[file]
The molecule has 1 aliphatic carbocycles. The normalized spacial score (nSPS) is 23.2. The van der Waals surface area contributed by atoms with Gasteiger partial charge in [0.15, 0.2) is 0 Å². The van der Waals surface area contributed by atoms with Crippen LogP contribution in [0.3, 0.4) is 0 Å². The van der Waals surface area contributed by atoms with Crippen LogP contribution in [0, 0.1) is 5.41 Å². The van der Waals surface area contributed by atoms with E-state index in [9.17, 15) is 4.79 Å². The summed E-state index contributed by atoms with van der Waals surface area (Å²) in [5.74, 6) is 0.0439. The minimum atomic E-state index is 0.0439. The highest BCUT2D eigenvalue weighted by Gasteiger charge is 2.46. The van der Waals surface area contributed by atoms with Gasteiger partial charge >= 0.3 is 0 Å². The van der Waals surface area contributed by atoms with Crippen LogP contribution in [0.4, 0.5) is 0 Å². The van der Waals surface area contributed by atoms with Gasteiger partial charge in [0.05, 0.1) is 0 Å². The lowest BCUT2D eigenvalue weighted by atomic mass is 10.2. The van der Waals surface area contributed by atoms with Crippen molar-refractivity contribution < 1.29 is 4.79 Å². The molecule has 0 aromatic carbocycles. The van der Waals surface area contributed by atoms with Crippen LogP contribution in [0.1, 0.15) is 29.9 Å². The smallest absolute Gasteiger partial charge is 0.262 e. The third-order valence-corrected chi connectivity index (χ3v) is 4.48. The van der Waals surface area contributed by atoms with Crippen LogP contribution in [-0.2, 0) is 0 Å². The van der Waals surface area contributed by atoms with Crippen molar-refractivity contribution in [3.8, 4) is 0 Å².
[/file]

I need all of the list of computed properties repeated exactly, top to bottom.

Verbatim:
The molecule has 1 aliphatic carbocycles. The normalized spacial score (nSPS) is 23.2. The van der Waals surface area contributed by atoms with Gasteiger partial charge in [0.15, 0.2) is 0 Å². The van der Waals surface area contributed by atoms with Crippen LogP contribution in [0.3, 0.4) is 0 Å². The van der Waals surface area contributed by atoms with Crippen LogP contribution in [0, 0.1) is 5.41 Å². The van der Waals surface area contributed by atoms with E-state index in [9.17, 15) is 4.79 Å². The summed E-state index contributed by atoms with van der Waals surface area (Å²) in [5.74, 6) is 0.0439. The minimum atomic E-state index is 0.0439. The highest BCUT2D eigenvalue weighted by Gasteiger charge is 2.46. The van der Waals surface area contributed by atoms with Gasteiger partial charge >= 0.3 is 0 Å². The van der Waals surface area contributed by atoms with Crippen LogP contribution in [0.4, 0.5) is 0 Å². The van der Waals surface area contributed by atoms with Gasteiger partial charge in [0.05, 0.1) is 0 Å². The lowest BCUT2D eigenvalue weighted by atomic mass is 10.2. The van der Waals surface area contributed by atoms with Crippen molar-refractivity contribution < 1.29 is 4.79 Å². The molecule has 0 aromatic carbocycles. The van der Waals surface area contributed by atoms with Crippen LogP contribution in [0.1, 0.15) is 29.9 Å². The smallest absolute Gasteiger partial charge is 0.262 e. The third-order valence-corrected chi connectivity index (χ3v) is 4.48. The van der Waals surface area contributed by atoms with Crippen LogP contribution in [-0.2, 0) is 0 Å². The van der Waals surface area contributed by atoms with Crippen molar-refractivity contribution in [3.8, 4) is 0 Å².